Homesharing schemes in France bridge divide between the generations

Schemes offering students cheap, or even free, rooms in the homes of elderly people or families in return for companionship or help in the house are growing in popularity

Mamoutou and Lorette have found that they have stimulating discussions despite the sizeable difference in age
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So much are they growing in popularity that more than 600 young adults have been placed in the homes of elderly members of one of the main associations in this field, Ensemble2générations, which has won several awards in France for its work encouraging social links.

Its scheme promotes intergenerational life by matching young people looking for inexpensive rent with older people seeking company.

Another company specialises in matching students with families who offer accommodation in return for babysitting, help with a foreign language or other useful services. Last month 1,700 students moved into the homes of families signed up to CoHomly in preparation for the new academic year.

Founder Florence Féret-Chapt said the numbers have been growing steadily since it launched in 2017.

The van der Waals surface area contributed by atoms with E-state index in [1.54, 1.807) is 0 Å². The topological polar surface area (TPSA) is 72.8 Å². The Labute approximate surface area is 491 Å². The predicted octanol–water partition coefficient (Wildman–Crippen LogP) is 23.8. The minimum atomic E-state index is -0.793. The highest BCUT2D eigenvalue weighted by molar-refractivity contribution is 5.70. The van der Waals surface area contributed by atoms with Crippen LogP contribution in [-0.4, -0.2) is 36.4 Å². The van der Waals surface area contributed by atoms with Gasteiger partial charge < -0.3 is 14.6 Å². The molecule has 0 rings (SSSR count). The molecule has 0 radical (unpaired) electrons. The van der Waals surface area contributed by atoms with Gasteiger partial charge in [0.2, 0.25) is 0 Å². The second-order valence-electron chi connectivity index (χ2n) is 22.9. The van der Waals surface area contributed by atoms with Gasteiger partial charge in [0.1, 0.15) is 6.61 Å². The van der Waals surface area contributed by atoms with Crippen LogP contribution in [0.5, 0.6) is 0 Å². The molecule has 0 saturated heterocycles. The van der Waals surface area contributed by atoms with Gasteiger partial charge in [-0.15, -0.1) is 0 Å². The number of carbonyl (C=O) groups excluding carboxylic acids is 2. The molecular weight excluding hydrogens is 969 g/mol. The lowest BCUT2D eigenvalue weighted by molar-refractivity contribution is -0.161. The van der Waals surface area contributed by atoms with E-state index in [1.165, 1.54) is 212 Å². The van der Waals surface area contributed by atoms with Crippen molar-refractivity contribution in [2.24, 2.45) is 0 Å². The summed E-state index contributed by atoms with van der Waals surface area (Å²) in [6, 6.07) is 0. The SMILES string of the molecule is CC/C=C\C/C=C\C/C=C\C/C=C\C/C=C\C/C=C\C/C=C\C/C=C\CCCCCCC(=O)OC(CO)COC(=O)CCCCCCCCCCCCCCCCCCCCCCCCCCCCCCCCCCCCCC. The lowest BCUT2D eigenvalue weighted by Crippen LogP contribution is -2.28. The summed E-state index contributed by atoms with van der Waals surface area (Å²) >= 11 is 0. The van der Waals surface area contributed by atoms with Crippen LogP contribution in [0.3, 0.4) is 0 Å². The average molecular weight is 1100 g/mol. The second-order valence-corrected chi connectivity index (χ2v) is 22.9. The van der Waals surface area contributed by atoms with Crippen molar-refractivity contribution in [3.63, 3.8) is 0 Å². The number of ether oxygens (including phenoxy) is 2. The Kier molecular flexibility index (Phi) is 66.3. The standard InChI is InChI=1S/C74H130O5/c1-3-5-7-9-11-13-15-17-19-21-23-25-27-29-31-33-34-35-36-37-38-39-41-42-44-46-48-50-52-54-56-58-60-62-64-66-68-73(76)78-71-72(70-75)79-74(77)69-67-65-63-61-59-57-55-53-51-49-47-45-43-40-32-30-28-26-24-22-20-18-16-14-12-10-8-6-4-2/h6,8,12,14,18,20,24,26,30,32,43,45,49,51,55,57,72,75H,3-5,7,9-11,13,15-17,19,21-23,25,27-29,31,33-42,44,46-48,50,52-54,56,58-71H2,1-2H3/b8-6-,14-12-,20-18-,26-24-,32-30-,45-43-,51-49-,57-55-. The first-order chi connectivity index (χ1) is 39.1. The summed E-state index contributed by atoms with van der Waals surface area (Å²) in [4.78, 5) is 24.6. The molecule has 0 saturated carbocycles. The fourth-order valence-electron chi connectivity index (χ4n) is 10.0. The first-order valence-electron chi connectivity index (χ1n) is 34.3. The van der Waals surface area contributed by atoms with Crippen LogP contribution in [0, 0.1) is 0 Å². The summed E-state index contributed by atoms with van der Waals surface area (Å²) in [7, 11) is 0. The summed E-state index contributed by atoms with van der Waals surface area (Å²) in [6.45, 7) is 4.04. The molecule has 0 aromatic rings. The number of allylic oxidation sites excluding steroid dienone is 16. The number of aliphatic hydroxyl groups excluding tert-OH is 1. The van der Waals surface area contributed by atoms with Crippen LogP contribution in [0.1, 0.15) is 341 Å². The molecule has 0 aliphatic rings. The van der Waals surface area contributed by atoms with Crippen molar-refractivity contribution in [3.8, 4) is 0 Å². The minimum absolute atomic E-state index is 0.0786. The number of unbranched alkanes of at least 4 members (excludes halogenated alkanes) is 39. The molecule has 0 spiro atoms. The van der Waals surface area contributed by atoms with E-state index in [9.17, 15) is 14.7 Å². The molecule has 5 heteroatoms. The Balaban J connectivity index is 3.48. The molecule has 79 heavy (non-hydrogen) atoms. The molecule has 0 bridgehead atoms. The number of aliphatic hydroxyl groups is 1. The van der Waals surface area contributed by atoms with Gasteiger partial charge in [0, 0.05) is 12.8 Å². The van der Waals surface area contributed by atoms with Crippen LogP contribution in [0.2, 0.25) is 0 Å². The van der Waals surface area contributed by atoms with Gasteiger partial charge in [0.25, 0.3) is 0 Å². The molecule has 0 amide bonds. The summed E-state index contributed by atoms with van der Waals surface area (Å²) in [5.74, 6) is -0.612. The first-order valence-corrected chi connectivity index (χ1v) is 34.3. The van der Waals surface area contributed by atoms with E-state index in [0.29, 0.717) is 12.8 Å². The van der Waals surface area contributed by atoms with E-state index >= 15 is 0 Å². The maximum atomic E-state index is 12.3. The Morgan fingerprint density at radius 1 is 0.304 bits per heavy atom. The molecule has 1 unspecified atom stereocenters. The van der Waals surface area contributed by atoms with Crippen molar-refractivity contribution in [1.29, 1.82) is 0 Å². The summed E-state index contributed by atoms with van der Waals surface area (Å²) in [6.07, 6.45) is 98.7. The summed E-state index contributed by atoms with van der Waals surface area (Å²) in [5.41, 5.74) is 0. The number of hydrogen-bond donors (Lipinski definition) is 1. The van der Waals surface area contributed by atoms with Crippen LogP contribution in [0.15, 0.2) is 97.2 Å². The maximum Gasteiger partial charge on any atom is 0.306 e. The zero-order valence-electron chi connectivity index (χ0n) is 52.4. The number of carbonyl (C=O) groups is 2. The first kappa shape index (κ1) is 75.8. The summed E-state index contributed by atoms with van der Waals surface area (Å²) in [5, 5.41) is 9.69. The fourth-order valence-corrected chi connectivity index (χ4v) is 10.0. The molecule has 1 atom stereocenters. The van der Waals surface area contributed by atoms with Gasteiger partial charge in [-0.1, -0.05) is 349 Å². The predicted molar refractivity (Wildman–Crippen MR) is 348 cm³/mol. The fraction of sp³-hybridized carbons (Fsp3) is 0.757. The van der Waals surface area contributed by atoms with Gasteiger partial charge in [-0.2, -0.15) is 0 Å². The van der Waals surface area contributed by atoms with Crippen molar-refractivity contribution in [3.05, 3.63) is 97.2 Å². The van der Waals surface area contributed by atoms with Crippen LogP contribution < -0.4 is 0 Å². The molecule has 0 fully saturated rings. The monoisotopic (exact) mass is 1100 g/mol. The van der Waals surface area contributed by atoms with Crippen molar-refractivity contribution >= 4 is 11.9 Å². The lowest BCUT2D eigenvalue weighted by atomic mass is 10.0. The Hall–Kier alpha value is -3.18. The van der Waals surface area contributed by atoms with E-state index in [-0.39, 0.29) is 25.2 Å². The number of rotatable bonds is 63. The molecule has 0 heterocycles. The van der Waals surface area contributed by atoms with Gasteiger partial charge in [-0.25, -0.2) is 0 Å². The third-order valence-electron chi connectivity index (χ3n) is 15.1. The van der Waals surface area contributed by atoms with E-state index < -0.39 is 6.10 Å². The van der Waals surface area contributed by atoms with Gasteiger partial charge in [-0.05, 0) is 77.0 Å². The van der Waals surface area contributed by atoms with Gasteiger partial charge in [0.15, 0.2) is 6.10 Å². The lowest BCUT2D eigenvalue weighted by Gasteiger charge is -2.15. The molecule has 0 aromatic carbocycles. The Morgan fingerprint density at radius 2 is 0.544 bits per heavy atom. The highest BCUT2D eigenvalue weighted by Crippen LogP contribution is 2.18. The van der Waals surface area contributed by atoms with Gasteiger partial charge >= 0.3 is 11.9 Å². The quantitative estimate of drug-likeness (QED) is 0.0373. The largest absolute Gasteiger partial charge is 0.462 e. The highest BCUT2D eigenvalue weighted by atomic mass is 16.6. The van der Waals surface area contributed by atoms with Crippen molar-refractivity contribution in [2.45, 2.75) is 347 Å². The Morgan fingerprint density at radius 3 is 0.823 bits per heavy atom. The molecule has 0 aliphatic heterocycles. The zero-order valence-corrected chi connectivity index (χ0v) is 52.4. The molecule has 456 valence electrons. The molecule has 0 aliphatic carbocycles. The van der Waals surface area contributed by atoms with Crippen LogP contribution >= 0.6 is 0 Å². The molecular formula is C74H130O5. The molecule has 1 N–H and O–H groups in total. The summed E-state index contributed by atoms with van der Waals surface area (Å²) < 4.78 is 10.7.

“We have lots of students in university towns like Paris, Lyon, Grenoble, Lille, Strasbourg and Bordeaux.

“It’s very much a principle of exchange, where the students don’t pay rent for their accommodation but receive it in exchange for services.”

Families who sign up for the programme can choose which particular assistance they would like from their students. For example, a family hoping to improve English skills might choose an English-speaking student, while those with young children could opt for students happy to babysit.

“We have quite a number of expatriate families who live in France, as we find they are more open to housing students. They tend to want help in learning French, and need help with schoolwork for their children.

“Most of our subscribers are families rather than retirees looking to house students in this way.”

Ms Féret-Chapt said numbers had grown due to Covid.

'I don’t feel the difference of generations. I am 100 and he is 27, so what?' - Centenarian hostess Lorette

“It has reinforced the benefits. Students in student accommodation can feel isolated, so this programme reassures parents and creates links between the families.”

The relationship between 27-year old Malian student Mamoutou and the family of his centenarian hostess Lorette is a solid example.

Mamoutou, a student in management and information technology, says it is one of the many plus points about his living arrangements with her in the Ensemble2générations scheme.

He moved into Lorette’s spare room in Essonne when she decided it would be comforting to have someone in the house with her at night.

“She is like a grandmother, she teaches me a lot of things. Our life is very convivial. I want to learn about France, its culture, its values...

“I’m interested in knowing what Madame has experienced. We also talk a lot about religion. She is Catholic and I am Muslim. We realise that we have the same values.”